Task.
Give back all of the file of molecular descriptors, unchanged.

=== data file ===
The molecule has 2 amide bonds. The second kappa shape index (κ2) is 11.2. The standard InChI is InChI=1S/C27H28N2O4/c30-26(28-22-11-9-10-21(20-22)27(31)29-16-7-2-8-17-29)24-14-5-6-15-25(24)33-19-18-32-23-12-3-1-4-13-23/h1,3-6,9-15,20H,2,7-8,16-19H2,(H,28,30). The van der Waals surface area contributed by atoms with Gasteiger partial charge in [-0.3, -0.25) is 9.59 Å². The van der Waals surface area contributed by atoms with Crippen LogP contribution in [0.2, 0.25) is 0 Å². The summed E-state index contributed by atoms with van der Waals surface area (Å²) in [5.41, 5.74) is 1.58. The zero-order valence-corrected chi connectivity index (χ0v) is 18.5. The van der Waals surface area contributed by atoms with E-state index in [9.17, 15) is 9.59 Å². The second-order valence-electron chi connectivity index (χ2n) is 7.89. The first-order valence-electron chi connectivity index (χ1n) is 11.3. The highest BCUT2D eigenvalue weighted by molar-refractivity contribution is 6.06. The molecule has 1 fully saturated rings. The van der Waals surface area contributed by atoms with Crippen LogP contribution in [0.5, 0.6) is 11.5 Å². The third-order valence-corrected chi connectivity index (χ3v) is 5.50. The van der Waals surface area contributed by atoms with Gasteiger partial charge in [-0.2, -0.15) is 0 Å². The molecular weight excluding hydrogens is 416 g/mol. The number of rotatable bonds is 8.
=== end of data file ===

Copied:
The molecule has 2 amide bonds. The second kappa shape index (κ2) is 11.2. The standard InChI is InChI=1S/C27H28N2O4/c30-26(28-22-11-9-10-21(20-22)27(31)29-16-7-2-8-17-29)24-14-5-6-15-25(24)33-19-18-32-23-12-3-1-4-13-23/h1,3-6,9-15,20H,2,7-8,16-19H2,(H,28,30). The van der Waals surface area contributed by atoms with Gasteiger partial charge in [-0.3, -0.25) is 9.59 Å². The van der Waals surface area contributed by atoms with Crippen LogP contribution in [0.2, 0.25) is 0 Å². The summed E-state index contributed by atoms with van der Waals surface area (Å²) in [5.41, 5.74) is 1.58. The zero-order valence-corrected chi connectivity index (χ0v) is 18.5. The van der Waals surface area contributed by atoms with E-state index in [9.17, 15) is 9.59 Å². The second-order valence-electron chi connectivity index (χ2n) is 7.89. The first-order valence-electron chi connectivity index (χ1n) is 11.3. The highest BCUT2D eigenvalue weighted by molar-refractivity contribution is 6.06. The molecule has 1 fully saturated rings. The van der Waals surface area contributed by atoms with Crippen LogP contribution in [0.5, 0.6) is 11.5 Å². The third-order valence-corrected chi connectivity index (χ3v) is 5.50. The van der Waals surface area contributed by atoms with Gasteiger partial charge in [-0.2, -0.15) is 0 Å². The molecular weight excluding hydrogens is 416 g/mol. The number of rotatable bonds is 8.